This third edition of our In their own voices series finds Arabic TED Translator and TEDGlobal 2017 attendee Fatima Zahra answering the question we recently posed to the 10 TED Translators heading to Tanzania later this month: What is one significant aspect of, or recent development in, your country that you think people (and not only TED Translators) should be aware of? Below, Fatima details a historical archaeological discovery that occurred in her home country of Morocco this past spring.
In late spring of this year, a team of archaeologists working in a region of western Morocco called Jebel Irhoud uncovered the oldest known Homo sapien remains to date. Before the discovery of the 300,000-year-old fossils, which include skull bones and flint blades, the oldest known Homo sapien remains were a pair of 195,000-year-old partial skulls unearthed in Ethiopia in 2003.
The new fossils indicate that the early humans who inhabited Jebel Irhoud physically resembled both each other and contemporary people. One distinct difference between Jebel Irhoud’s dwellers and us, however, is brain structure: Their brains were the same size as ours, but they were long and low rather than round. That said, the flint blades, which were found in the same sedimentary layer as the skulls and exhibit burn signs, suggest that their makers created relatively complex weapons like wood-shafted spears and that they knew how to work with fire.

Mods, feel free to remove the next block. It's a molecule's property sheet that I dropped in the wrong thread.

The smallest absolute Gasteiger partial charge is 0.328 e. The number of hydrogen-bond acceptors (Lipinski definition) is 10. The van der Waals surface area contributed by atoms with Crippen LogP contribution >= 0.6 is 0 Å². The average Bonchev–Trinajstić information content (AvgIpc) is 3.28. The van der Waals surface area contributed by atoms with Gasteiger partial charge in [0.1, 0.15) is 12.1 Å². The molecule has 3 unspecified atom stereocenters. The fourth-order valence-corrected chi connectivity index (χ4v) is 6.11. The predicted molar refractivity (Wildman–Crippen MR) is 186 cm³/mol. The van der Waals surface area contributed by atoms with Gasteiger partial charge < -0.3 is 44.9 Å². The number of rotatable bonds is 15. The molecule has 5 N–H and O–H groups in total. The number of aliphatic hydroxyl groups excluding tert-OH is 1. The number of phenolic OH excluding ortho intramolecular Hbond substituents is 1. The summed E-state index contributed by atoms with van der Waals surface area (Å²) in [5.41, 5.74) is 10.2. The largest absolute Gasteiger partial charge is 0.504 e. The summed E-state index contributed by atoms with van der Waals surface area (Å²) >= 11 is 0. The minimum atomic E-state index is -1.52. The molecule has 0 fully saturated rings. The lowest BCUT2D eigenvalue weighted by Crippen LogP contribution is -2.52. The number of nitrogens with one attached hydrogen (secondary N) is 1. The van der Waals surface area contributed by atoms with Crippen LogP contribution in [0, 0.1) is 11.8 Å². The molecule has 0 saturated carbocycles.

But perhaps what’s most remarkable about the Jebel Irhoud remains is that they were found in North Africa, which, because of their age, prompted Philipp Gunz, a paleoanthropologist involved with the fossils’ discovery and study, to observe that humans “did not evolve from a single ‘cradle of mankind’ somewhere in East Africa. We evolved on the African continent.” The flint blades back up this claim: They originated at a site roughly 20 miles south of Jebel Irhoud, and blades of a similar fashion and age have been uncovered at other sites throughout Africa.
Of course, researchers still have a lot of work ahead of them analyzing the Jebel Irhoud remains, but their findings so far are undeniably significant for a plethora of reasons—not least of which is that the discovery is big step forward for humanity’s understanding of its origins and history.